Not that I am against knowledge for knowledge's sake, mind you. I have been gifted by God with a mind that remembers useless facts. I've mentioned this before. I know which group originally recorded "Muskrat Love" (America). I can tell you the capital of Portugal (Lisbon). I can name all 43 U. S. Presidents in order (Just trust me on that one). You don't want to play me in Trivial Pursuit. Knowledge is great. For that matter, encyclopedias are just fine too. My uncle sold World Book Encyclopedia for years and years, so I always had a volume at my fingertips. Knowing things is usually much better than not knowing things.

But knowledge isn't everything. Mr. Jacobs says he likes to drop these little informational gems at cocktail parties to impress people. Personally if someone started telling me about the invention of ice hockey, I'd be slowly backing away and looking for someone else to talk to. Knowledge puffs up, as the Bible says. The smarter we are, the prouder we are. We tend to look down on those who don't know as much as we do. Or at least those who don't know as much as we do on certain selected subjects which we deem "important" in our own subjective way.

Sometimes when I encourage a Christian to share his faith with someone else, he will try to back out. "What if she asks me a question I don't know the answer to?"

What a bizarre fear! Christianity doesn't automatically fill your brain with the mysteries of the universe. Principles of nuclear fusion aren't imparted to you at the altar. At least they certainly missed me. We shouldn't expect to know all the answers. If we knew all the answers, what would theologians have to argue with each other about? If we get a tough question, we just say we don't know, but we'll do some research and check back later. I've done it myself. There is a reason books are written: because we don't carry all knowledge around in our cerebrum, cerebellum and medulla oblongata. (I'm kinda surprised I remembered the parts of the brain!)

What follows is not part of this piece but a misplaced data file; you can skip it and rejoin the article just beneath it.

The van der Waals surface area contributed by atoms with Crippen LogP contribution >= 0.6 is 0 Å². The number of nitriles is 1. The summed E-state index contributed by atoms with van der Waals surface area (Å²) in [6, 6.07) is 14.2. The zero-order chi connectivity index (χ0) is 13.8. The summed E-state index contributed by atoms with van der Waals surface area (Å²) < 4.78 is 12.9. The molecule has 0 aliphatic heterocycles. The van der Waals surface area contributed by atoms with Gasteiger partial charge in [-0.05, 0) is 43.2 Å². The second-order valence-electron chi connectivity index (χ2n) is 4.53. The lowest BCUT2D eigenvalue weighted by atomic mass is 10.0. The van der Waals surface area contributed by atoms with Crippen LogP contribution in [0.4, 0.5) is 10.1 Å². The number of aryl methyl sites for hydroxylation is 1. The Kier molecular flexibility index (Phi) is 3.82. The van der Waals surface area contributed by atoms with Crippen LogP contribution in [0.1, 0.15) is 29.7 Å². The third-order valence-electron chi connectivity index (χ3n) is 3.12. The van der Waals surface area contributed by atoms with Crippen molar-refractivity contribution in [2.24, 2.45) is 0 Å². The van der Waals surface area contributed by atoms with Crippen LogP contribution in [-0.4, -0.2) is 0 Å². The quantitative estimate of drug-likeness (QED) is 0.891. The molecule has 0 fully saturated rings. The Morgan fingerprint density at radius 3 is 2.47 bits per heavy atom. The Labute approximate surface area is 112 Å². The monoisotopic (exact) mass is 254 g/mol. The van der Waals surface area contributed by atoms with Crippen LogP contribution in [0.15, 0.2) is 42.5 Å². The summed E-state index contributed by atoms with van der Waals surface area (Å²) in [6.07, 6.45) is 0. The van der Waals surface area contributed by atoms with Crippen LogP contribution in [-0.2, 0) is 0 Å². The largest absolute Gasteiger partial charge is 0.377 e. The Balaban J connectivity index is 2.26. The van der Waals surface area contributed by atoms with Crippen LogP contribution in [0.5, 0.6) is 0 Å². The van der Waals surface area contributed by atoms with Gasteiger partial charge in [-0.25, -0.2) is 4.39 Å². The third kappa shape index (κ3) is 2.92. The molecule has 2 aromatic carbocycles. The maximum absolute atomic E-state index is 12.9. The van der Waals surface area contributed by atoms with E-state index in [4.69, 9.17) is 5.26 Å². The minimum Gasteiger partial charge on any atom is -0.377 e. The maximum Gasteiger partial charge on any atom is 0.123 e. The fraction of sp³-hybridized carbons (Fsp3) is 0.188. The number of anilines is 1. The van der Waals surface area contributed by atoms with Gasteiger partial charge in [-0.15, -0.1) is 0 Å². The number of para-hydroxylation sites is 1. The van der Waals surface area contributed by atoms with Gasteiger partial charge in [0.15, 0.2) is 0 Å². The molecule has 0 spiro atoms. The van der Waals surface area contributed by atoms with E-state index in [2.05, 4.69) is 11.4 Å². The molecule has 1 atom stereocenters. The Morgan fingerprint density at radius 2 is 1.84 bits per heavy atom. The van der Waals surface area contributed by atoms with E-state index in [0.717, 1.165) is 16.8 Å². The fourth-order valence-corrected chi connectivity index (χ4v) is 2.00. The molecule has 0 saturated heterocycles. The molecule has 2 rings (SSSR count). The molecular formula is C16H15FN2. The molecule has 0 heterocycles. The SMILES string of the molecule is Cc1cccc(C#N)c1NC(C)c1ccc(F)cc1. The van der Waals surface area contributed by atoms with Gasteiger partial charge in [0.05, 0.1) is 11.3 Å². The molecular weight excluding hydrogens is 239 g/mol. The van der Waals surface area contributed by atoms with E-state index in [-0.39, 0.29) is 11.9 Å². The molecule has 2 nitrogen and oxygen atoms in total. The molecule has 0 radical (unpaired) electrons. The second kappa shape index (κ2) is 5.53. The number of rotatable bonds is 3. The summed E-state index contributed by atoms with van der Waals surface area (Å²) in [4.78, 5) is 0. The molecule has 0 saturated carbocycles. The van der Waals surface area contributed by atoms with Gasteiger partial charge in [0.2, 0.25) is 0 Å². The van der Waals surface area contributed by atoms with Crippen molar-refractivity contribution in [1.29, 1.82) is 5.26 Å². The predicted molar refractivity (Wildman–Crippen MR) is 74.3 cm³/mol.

The truth is that knowledge is nice, but it doesn't save. There were some renegades in the early church who thought it did, but apparently their knowledge only misled them. That is no excuse to never learn -- especially about Christ. We are called to follow Him, but not from a distance. We are called to know Him. Not just know about Him; although that's a part of knowing Him. Knowing Christ is true Knowledge. I wish people would get that through their heads. I don't envy people who read the encyclopedia, but I do envy people who know Jesus better than I do because they have given themselves where I have held myself back. That is the knowledge I want. Oddly it is also the knowledge I can have simply by seeking Him.